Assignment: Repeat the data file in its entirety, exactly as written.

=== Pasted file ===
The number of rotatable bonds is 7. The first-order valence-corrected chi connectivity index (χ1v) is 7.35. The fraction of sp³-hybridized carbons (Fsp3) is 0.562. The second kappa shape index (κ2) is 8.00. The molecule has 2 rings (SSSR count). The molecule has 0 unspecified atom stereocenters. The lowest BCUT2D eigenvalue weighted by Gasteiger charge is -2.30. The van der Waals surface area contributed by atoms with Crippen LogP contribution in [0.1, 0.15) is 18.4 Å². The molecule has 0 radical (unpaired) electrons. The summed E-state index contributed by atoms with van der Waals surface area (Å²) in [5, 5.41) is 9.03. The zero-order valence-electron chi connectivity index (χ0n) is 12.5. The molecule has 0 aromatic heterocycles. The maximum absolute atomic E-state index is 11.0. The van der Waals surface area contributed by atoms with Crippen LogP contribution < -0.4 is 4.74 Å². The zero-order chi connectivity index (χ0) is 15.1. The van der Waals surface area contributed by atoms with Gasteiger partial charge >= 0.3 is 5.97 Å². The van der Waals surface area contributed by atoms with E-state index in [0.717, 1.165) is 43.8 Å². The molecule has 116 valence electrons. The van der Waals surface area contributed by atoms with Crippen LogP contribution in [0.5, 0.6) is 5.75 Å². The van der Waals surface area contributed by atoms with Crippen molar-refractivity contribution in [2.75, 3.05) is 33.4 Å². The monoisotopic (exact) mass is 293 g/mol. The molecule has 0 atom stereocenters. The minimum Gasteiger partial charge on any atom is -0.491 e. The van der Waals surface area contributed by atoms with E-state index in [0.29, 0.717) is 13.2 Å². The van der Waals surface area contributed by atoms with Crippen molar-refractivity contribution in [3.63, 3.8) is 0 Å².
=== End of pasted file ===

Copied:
The number of rotatable bonds is 7. The first-order valence-corrected chi connectivity index (χ1v) is 7.35. The fraction of sp³-hybridized carbons (Fsp3) is 0.562. The second kappa shape index (κ2) is 8.00. The molecule has 2 rings (SSSR count). The molecule has 0 unspecified atom stereocenters. The lowest BCUT2D eigenvalue weighted by Gasteiger charge is -2.30. The van der Waals surface area contributed by atoms with Crippen LogP contribution in [0.1, 0.15) is 18.4 Å². The molecule has 0 radical (unpaired) electrons. The summed E-state index contributed by atoms with van der Waals surface area (Å²) in [5, 5.41) is 9.03. The zero-order valence-electron chi connectivity index (χ0n) is 12.5. The molecule has 0 aromatic heterocycles. The maximum absolute atomic E-state index is 11.0. The van der Waals surface area contributed by atoms with Crippen LogP contribution < -0.4 is 4.74 Å². The zero-order chi connectivity index (χ0) is 15.1. The van der Waals surface area contributed by atoms with Gasteiger partial charge >= 0.3 is 5.97 Å². The van der Waals surface area contributed by atoms with E-state index in [0.717, 1.165) is 43.8 Å². The molecule has 116 valence electrons. The van der Waals surface area contributed by atoms with Crippen LogP contribution in [0.5, 0.6) is 5.75 Å². The van der Waals surface area contributed by atoms with Crippen molar-refractivity contribution in [2.75, 3.05) is 33.4 Å². The monoisotopic (exact) mass is 293 g/mol. The molecule has 0 atom stereocenters. The minimum Gasteiger partial charge on any atom is -0.491 e. The van der Waals surface area contributed by atoms with E-state index in [0.29, 0.717) is 13.2 Å². The van der Waals surface area contributed by atoms with Crippen molar-refractivity contribution in [3.63, 3.8) is 0 Å².